Winds gusting up to 200 mph have destroyed or damaged more than 13,000 homes in the Bahamas, the Red Cross says
By Gabriella Borter
Titusville, Fla. (Reuters) – Hurricane Dorian battered the Bahamas early on Monday, peeling off roofs, toppling cars and snapping power lines as rising floodwater threatened to engulf houses.
The second-strongest Atlantic storm on record was forecast to pound the archipelago through the day, then move slowly towards the eastern U.S. coast, where authorities ordered more than a million people evacuated in Florida, South Carolina and Georgia.
There were no immediate estimates of casualties as the category five storm covered the northwestern islands of Great Abaco and Grand Bahama with twisted metal and splintered wood.
Winds gusting up to 200 mph (320 kph) destroyed or damaged more than 13,000 homes, the International Federation of Red Cross and Red Crescent Societies said.
Residents posted images online of water rising up the side of their houses. The National Hurricane Center (NHC) in Miami warned of a possible storm surge that could push destructive waves higher than many roofs in the islands.
As of 5 a.m. (0900 GMT), Dorian was stalled over the Grand Bahama Island barely drifting westward at 1 mph, according to the NHC.
It was about 125 miles (200 km) from the Florida coast, where residents said they were already experiencing strong winds and high surf.
Palm Beach County, the third most-populated county and home to President Donald Trump’s Mar-a-Lago resort, was among those with partial mandatory evacuations. Other counties announced voluntary evacuations.
“This looks like it could be larger than all of them,” Trump said during a briefing with the Federal Emergency Management Agency (FEMA) on Sunday.
Julia Eaddy, 70, in Titusville, Florida, said she and her husband had ridden out several hurricanes before and were not fazed by the forecast. “I think it will be more of the same,” she said.
Several gasoline stations around Titusville were closed. Many grocery stores were open but boarded up. Inside, shelves emptied out fast.
Farther north, South Carolina Governor Henry McMaster ordered mandatory evacuations for parts of eight coastal counties effective at noon on Monday. More than 830,000 people were under evacuation orders in Charleston and other coastal communities in South Carolina, emergency management officials announced.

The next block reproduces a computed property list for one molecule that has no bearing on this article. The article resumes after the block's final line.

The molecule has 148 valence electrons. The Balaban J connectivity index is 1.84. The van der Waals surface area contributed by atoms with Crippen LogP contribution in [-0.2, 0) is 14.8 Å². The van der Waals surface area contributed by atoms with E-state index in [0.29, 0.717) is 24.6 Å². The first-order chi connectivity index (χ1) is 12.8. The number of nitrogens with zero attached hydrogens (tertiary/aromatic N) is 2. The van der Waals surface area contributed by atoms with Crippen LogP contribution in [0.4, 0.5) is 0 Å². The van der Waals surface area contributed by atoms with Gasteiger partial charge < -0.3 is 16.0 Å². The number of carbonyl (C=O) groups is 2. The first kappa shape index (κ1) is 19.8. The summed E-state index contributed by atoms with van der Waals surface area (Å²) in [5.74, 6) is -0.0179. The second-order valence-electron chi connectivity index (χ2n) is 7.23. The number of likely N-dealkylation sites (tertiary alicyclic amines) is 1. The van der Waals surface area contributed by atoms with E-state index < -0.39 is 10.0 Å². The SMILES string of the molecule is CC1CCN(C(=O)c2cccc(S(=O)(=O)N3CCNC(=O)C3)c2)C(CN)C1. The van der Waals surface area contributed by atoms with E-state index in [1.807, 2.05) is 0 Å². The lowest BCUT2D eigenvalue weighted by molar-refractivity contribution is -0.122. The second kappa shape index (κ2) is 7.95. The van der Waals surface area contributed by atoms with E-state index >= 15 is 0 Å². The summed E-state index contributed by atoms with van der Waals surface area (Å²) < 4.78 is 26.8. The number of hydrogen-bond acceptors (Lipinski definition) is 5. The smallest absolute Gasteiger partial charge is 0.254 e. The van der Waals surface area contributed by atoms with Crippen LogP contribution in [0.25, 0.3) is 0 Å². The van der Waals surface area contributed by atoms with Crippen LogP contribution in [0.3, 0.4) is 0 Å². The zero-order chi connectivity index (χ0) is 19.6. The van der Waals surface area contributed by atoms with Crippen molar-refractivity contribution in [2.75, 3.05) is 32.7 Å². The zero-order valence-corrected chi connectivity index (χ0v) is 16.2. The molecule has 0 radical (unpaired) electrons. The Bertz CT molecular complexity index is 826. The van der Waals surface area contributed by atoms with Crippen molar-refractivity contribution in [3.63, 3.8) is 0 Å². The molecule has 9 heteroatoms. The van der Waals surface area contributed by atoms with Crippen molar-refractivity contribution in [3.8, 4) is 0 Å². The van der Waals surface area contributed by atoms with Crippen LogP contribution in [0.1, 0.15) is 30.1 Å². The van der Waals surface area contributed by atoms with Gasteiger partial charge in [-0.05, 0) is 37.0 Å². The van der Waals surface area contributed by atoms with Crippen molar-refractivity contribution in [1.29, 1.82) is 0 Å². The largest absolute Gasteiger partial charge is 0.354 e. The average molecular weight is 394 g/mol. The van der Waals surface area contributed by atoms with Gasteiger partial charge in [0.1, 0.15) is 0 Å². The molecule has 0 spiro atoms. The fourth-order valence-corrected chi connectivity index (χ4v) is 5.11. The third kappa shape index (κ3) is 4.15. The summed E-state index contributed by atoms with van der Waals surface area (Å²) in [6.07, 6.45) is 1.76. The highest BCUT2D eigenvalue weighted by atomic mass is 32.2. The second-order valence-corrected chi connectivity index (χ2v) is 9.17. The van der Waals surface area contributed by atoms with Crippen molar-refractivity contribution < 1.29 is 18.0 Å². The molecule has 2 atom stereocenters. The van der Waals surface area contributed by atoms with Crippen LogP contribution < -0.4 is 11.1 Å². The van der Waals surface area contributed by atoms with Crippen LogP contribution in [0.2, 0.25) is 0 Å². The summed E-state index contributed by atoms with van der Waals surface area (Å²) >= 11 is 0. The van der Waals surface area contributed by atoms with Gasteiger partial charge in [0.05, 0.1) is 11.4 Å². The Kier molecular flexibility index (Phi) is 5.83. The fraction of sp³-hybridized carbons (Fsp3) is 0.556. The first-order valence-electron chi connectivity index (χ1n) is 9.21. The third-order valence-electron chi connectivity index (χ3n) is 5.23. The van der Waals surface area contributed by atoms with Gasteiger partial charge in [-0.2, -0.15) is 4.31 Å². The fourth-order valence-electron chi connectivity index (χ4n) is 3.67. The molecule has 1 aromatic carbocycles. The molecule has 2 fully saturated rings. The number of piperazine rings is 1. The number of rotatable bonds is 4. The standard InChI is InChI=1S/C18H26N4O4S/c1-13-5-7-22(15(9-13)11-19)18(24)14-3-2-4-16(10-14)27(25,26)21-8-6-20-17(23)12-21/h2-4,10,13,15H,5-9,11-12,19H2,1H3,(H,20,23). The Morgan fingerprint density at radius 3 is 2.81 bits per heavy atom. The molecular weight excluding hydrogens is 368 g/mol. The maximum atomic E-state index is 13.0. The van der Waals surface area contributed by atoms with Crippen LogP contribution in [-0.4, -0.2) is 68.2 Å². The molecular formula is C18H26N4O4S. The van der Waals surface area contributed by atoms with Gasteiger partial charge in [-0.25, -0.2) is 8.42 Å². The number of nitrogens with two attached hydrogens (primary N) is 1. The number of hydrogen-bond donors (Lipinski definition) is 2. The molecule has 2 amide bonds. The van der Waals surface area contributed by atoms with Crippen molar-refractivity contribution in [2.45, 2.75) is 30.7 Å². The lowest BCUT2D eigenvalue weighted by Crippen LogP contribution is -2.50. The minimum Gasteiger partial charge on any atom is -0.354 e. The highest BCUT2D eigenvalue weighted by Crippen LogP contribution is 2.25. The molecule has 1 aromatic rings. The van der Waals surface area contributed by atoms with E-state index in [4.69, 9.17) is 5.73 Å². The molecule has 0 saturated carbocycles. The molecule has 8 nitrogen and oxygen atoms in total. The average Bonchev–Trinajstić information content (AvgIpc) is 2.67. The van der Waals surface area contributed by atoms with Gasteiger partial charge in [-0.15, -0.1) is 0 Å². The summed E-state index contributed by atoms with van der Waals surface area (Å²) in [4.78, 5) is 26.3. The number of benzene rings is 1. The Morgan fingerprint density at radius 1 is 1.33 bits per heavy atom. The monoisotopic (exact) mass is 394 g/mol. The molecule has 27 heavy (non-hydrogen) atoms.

Georgia Governor Brian Kemp ordered evacuations in six coastal counties, including all of Savannah 150,000 residents, also effective at noon on Monday, Kemp’s office said on Twitter.
Evacuations ordered in Florida included 14,000 people in St. Augustine. Authorities said they would release more details during the day as the hurricane’s path became clearer.
“The hurricane will move dangerously close to the Florida east coast late Monday through Tuesday night,” the NHC said. Even a glancing blow from one of the strongest storms could bring torrential rains and damaging winds, it added.
Dorian is the strongest hurricane on record to hit the northwestern Bahamas as a life-threatening Category 5 storm on the five-step Saffir-Simpson Wind Scale.
It was tied with Gilbert (1988), Wilma (2005) and the 1935 Labor Day hurricane for the second-strongest Atlantic hurricane on record, based on maximum sustained winds. Allen in 1980 was the most powerful, with 190 mph (306 kph) winds, the NHC said.
Dorian is expected to remain a hurricane for the next five days and move northwest along or near the U.S. east coast, forecasters said.
(Reporting by Gabriella Borter in Titusville, Florida; Additional reporting by Peter Szekely in New York, Steve Holland in Washington, Anthony Esposito in Mexico City and Rich McKay in Atlanta; Editing by Andrew Heavens)